Urban Starfest 2008
Session name: 20080907.1915
Cheers to the Amateur Astronomers Association (AAA) and the Urban Park Rangers for hosting Urban Starfest 2008.
The New York City astronomy community and sidewalk naturalists assembled for our annual urban Star Party at Sheep Meadow in Central Park. A hearty turn out of optics that ranged from 12.5" reflectors to 3" refractors and tripod-mounted bins managed to satisfy the visiting public. I contributed eyepiece views from the Teleport scope and Takahashi binoculars. I was lucky to have George H. - another Teleport owner - give his time to guide the people with observing suggestions, encourage them to describe what they see, point out Callisto's shadow transit, describe how that is, react to their enthusiasm, and manage the scope by re-centering the object. All that began shirtly after arriving with Jupiter in the twilight to other objects like Albireo, M13, and the galactic nuclei of M31 & M32. Many of us saw two very different jovian shadow transits bookmarking the event from 7:30 ~ 10:00.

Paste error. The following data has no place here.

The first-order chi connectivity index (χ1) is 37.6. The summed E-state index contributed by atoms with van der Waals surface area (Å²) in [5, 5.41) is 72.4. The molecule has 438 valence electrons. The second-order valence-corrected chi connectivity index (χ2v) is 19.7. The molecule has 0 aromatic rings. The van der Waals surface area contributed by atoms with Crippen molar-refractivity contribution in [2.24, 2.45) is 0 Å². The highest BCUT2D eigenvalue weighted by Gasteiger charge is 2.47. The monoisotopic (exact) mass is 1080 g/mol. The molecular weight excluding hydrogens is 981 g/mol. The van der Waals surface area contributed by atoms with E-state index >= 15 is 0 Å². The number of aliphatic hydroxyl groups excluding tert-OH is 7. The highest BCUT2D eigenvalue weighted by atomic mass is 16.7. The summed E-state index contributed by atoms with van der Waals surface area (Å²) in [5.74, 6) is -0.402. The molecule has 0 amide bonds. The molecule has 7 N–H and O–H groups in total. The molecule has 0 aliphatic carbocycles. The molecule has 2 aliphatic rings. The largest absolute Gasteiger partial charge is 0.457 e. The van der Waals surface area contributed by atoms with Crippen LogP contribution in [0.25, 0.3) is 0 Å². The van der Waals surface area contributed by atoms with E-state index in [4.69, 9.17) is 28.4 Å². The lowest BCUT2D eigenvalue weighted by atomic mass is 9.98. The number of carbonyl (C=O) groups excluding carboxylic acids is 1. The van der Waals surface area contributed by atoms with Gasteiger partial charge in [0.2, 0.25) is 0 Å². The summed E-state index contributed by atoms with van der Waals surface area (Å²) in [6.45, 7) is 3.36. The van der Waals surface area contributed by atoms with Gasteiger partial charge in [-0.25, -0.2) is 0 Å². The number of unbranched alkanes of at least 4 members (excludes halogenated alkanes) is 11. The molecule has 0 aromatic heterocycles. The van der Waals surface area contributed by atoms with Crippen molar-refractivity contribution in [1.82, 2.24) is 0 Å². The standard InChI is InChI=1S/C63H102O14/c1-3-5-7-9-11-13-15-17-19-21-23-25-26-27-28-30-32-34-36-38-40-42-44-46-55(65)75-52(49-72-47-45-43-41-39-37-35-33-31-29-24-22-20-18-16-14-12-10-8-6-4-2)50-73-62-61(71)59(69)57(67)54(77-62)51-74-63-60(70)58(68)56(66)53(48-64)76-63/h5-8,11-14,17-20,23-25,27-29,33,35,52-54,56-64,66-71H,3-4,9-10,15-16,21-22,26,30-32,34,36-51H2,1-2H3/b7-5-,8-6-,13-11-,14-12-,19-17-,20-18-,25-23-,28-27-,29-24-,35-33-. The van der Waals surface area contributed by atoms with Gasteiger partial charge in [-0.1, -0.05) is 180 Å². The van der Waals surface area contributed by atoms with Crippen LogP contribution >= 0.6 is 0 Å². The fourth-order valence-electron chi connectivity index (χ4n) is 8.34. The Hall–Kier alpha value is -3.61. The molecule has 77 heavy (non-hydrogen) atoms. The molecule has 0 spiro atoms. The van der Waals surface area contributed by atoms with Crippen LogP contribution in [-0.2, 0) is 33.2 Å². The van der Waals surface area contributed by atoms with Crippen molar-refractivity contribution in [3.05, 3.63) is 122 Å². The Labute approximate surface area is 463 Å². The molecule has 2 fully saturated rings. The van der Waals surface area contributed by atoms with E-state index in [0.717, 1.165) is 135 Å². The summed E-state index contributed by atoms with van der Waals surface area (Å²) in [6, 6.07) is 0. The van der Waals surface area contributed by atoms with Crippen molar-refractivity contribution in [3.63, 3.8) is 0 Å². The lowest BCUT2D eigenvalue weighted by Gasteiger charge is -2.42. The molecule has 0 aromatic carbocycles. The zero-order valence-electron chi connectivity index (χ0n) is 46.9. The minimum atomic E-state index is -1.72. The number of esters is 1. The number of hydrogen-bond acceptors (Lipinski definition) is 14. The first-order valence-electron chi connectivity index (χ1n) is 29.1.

While George handled the scope I managed the Tak bins & tripod which offered a "lighter" view of the heavens. The intent was to contrast the big optics with small portable optics with a more convenient viewing experience: two eyes and objects appear the same with our without optics; and, to emphasize that a desore to look is more important than the big glass. Our first quarter Moon (missed another opporunity for Purbach Cross!), Neptune, and Double Cluster were featured in these eyepieces.
The convenience of the size, weight, and flexibility of the tripod and bins allows the setup to be custom fitted for the observer in seconds. With a little patience, children standing 3' tall to adults twice that size can equally stand at the eyepieces taking in sunlight refelected off the Moon or any other object that was in its sights.
I cringe thinking that this is a once a year event. We have a great community of persons, thoughtful, caring, and giving. It's demonstrated in the way these good folks interact with people, like Craig building a human solar system or offering sky tour lectures at the tip of the green laser, while they wait to look through a telescope. To see the excitement and enthusiasm of the public is rewarding. It's nice to think that we ignited an an interest. That we made a difference. Let's do it more often.